Tech + Lifestyle

games, gear, and googleplexes (joke)

Computer Build Part Two – Preparing Your Work Area

Okay, so you’ve finally got all the parts for your new computer. Time to go build, right? Not so fast, Sparky. Building a computer isn’t something you should just jump into without any kind of forethought. It is a process, and there are steps. Here’s what you need to do first:

Work Area

Work Area

Work Area: Your first concern should be locating a suitable space in which to do the dirty deed (I kid, I kid). I chose to use this large table in my garage because it affords me several advantages. First, it gives me plenty of square footage on which to work. I had room to set up my own PC on one end and build Raymond’s rig on the other side. You want to be comfortable and organized when building a PC, and having a ton of space to work with really helps. Also, notice I’ve got around four feet of free space in all directions around my “work bench”. That gives me the ability to move around whenever I want, look at the PC from different angles, etc. Finally, this work area has one huge advantage that trumps the others: It is static-free. I’m building on wood, which is on a slab of concrete. There won’t be any static electricity built up as I move around during the build. This is important because if you accidentally discharge a load of static electricity onto a PC component, you can fry it. Bam. Gone. That’s it. It is a fairly expensive mistake to make, so try not to make it.

Wear cotton clothing and an anti-static wrist strap!

Wear cotton clothing and an anti-static wrist strap!

Static-Free Environment: Beyond choosing the right area, there’s even more that you can (and should) do to ensure you don’t have any problems with static electricity during your build. First, wear nothing but cotton clothing. If you don’t have any (which would be weird), build it naked, for all I care. Cotton won’t build up a static charge, as compared to synthetics or wool, which have a nasty tendency to do just that. Finally, use an anti-static wrist strap (pictured above). It’s that yellow thing with a wrist strap on one end (no way, a wrist strap that has a wrist strap? wicked!) and a metal alligator clip on the other side. Essentially, the strap keeps you grounded while you build. Just attach it to something metal, like the back of your computer case. Also, try not to work in an area that is either excessively cold or dry, as both of these conditions promote static electricity.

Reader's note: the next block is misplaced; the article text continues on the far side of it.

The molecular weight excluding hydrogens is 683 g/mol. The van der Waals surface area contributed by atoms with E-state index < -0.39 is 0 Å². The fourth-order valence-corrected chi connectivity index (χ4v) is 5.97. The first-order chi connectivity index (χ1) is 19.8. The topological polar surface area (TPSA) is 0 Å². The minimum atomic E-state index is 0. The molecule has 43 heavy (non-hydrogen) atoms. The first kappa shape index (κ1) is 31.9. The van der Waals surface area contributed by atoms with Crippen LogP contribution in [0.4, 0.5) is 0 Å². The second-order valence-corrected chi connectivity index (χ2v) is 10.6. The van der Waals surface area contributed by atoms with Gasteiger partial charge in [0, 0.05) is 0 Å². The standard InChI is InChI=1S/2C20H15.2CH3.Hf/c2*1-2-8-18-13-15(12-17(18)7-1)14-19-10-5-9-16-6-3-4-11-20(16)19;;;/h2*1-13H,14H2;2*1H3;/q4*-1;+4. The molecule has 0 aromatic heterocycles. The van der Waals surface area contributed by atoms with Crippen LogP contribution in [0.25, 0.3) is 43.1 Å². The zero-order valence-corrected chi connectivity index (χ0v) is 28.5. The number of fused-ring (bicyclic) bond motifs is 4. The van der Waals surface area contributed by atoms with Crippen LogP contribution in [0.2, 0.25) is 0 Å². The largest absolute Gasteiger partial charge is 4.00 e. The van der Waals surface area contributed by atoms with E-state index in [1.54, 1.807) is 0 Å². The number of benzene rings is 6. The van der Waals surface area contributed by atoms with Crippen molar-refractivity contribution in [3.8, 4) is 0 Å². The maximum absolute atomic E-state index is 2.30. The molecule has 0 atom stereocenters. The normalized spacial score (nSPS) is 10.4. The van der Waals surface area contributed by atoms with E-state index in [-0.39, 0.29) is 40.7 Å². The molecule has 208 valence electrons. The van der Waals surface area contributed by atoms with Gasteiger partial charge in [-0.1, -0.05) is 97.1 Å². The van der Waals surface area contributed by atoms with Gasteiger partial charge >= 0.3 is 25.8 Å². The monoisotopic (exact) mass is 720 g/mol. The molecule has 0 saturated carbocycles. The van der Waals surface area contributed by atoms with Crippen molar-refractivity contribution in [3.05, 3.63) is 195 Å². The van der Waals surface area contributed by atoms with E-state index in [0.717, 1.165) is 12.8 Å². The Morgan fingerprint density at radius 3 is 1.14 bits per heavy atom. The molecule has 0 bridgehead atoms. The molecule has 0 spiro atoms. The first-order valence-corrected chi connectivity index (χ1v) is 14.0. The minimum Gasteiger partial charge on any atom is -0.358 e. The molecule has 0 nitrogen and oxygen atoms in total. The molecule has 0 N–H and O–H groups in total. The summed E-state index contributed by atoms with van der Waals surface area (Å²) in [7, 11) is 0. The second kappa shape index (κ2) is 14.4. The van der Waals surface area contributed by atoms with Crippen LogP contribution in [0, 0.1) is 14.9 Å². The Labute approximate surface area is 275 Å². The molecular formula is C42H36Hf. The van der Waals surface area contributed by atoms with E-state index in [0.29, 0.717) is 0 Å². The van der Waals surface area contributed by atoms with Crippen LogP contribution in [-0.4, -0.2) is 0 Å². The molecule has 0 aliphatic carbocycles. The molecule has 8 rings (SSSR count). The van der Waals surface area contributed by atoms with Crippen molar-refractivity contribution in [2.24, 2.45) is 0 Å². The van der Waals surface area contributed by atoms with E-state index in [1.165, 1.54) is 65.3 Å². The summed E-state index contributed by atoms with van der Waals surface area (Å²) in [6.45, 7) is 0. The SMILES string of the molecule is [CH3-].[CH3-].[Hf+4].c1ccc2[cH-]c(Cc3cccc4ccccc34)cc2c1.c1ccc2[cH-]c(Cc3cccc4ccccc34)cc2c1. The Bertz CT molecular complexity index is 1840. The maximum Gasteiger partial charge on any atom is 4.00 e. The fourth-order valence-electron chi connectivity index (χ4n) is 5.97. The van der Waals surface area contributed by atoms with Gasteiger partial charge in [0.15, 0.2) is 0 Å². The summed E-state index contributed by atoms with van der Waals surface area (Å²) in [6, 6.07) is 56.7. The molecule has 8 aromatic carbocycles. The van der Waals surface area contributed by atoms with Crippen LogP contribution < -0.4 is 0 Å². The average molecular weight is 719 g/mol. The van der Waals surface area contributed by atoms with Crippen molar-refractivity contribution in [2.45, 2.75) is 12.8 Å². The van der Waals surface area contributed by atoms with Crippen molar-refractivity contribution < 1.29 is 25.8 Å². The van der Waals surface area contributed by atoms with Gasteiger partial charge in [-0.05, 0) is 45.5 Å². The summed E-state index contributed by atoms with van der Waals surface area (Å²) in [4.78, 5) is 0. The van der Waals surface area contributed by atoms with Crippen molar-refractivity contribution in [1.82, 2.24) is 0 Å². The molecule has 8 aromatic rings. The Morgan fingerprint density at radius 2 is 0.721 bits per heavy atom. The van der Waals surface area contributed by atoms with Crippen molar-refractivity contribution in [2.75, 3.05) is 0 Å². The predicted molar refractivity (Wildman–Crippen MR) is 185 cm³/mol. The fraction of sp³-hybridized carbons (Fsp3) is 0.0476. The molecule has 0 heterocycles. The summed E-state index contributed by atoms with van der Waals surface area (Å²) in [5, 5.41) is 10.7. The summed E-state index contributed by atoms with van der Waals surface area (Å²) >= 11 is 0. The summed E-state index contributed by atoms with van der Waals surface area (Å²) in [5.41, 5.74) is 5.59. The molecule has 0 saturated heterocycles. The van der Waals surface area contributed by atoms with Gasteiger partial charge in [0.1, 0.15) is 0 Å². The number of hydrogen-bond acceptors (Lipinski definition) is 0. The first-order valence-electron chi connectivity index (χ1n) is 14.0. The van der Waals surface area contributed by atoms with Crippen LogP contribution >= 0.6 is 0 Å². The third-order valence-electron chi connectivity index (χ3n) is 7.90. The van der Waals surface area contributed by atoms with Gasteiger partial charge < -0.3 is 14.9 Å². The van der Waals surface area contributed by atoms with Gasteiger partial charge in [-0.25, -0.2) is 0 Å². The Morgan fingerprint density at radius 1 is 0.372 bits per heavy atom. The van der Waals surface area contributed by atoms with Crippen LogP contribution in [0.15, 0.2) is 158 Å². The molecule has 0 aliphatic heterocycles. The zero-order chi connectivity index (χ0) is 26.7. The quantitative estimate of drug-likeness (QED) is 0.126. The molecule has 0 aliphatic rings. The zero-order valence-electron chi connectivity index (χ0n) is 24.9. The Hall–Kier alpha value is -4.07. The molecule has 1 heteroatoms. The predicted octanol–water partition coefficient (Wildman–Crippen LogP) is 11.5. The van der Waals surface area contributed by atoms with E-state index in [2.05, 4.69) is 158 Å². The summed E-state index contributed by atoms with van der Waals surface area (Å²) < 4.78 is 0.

Dont I look like I know what Im doing? This should be you.

Don't I look like I know what I'm doing? This should be you.

Know What You’re Doing: I don’t mean that you need to be an expert, otherwise nobody new would ever get into building PCs and before too long we’d all be clueless. If this is your first build, take the time to read up on the subject before you start. Check out some solid PC building guides (like this one 😉 ), such as this excellent one hosted by Corsair. It’s a couple of years old, but is very thoughtfully written and has some good tips for beginners.

Always have a plan.

Always have a plan.

Have a Plan: Don’t go into this all willy-nilly, as my mom would say. Think about what you’ll be doing, how everything connects together. The knee bone is connected to the thigh bone. The thigh bone is connected to the hip bone. So on and so forth. Take the time to lay out all of your components, and only keep the ones you will be using in the first few steps up there. Put everything else…elsewhere. You can pile it in the floor as long as you haven’t taken anything out of it’s packaging. Don’t get ahead of yourself, basically. Focus on whatever task is immediately at hand, whether that is spreading some thermal paste onto your processor or figuring out which of these chunks of silicon in front of you is the motherboard (if you have this problem, maybe you should call in some outside help…). To paraphrase a knowlegdeable PC builder, any idiot with a screwdriver and a how-to guide can put together a PC. Hopefully that’s you (not the idiot part, the screwdriver and how-to guide part).


Relax (just not like this).

Relax: Take your time. Breathe. I don’t care how excited you are to get your PC up and running, it should never turn into a race. I had the parts for Raymond’s computer for three or four days before I started building it, simply because I had too much going on with college stuff to worry about it. Even then, I took the better part of two days to assemble the hardware for it, and another two days to get all the software installed, flash the bios, update drivers, and work out any bugs. There will be some problems during your build – I guarantee it. Take them in stride. The worse thing you can do it stress out or get upset; you’ll just end up making more mistakes, potentially very expensive mistakes. Building a PC should be fun! Enjoy yourself, this is a learning experience, and you’ll come out better for it.

Got everything together? Ready to go? Alright! Now hurry up and wait. Part Three of this guide should be up in the next day or two. I’ll be covering the installation of your processor, heatsink, RAM, and graphics card. Good luck with your build!


September 21, 2008 - Posted by | Tech | , , , , , , , , , , , , ,

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